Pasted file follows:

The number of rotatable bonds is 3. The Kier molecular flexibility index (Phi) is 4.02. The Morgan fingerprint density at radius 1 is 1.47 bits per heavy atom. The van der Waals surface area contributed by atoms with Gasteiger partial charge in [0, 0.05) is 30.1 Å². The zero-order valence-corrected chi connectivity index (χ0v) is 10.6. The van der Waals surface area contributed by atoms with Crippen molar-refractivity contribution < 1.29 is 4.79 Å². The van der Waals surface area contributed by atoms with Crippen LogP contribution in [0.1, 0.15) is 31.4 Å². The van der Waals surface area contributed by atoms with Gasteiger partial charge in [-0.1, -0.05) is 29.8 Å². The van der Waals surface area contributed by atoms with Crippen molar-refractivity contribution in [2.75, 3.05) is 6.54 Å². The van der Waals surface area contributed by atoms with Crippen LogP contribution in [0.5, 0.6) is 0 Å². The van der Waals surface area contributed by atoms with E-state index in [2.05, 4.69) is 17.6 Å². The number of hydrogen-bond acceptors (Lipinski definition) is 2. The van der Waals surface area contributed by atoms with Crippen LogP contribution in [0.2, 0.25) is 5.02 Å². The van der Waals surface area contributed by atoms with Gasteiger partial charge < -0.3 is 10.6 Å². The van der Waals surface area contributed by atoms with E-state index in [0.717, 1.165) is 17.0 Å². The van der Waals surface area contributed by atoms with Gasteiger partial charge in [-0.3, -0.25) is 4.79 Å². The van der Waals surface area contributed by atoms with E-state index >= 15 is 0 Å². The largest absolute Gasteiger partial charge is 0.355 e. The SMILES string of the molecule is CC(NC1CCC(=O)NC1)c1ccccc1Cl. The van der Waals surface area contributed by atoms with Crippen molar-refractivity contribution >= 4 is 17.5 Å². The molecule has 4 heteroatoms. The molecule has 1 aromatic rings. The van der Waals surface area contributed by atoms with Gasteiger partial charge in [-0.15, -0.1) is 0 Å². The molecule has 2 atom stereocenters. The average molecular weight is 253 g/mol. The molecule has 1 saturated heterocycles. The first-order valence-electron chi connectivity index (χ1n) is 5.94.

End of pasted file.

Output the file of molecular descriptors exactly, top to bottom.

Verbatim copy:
The number of rotatable bonds is 3. The Kier molecular flexibility index (Phi) is 4.02. The Morgan fingerprint density at radius 1 is 1.47 bits per heavy atom. The van der Waals surface area contributed by atoms with Gasteiger partial charge in [0, 0.05) is 30.1 Å². The zero-order valence-corrected chi connectivity index (χ0v) is 10.6. The van der Waals surface area contributed by atoms with Crippen molar-refractivity contribution < 1.29 is 4.79 Å². The van der Waals surface area contributed by atoms with Crippen LogP contribution in [0.1, 0.15) is 31.4 Å². The van der Waals surface area contributed by atoms with Gasteiger partial charge in [-0.1, -0.05) is 29.8 Å². The van der Waals surface area contributed by atoms with Crippen molar-refractivity contribution in [2.75, 3.05) is 6.54 Å². The van der Waals surface area contributed by atoms with Crippen LogP contribution in [0.5, 0.6) is 0 Å². The van der Waals surface area contributed by atoms with E-state index in [2.05, 4.69) is 17.6 Å². The number of hydrogen-bond acceptors (Lipinski definition) is 2. The van der Waals surface area contributed by atoms with Crippen LogP contribution in [0.2, 0.25) is 5.02 Å². The van der Waals surface area contributed by atoms with Gasteiger partial charge < -0.3 is 10.6 Å². The van der Waals surface area contributed by atoms with E-state index in [0.717, 1.165) is 17.0 Å². The van der Waals surface area contributed by atoms with Gasteiger partial charge in [-0.3, -0.25) is 4.79 Å². The van der Waals surface area contributed by atoms with E-state index >= 15 is 0 Å². The largest absolute Gasteiger partial charge is 0.355 e. The SMILES string of the molecule is CC(NC1CCC(=O)NC1)c1ccccc1Cl. The van der Waals surface area contributed by atoms with Crippen molar-refractivity contribution >= 4 is 17.5 Å². The molecule has 4 heteroatoms. The molecule has 1 aromatic rings. The van der Waals surface area contributed by atoms with Gasteiger partial charge in [-0.15, -0.1) is 0 Å². The molecule has 2 atom stereocenters. The average molecular weight is 253 g/mol. The molecule has 1 saturated heterocycles. The first-order valence-electron chi connectivity index (χ1n) is 5.94.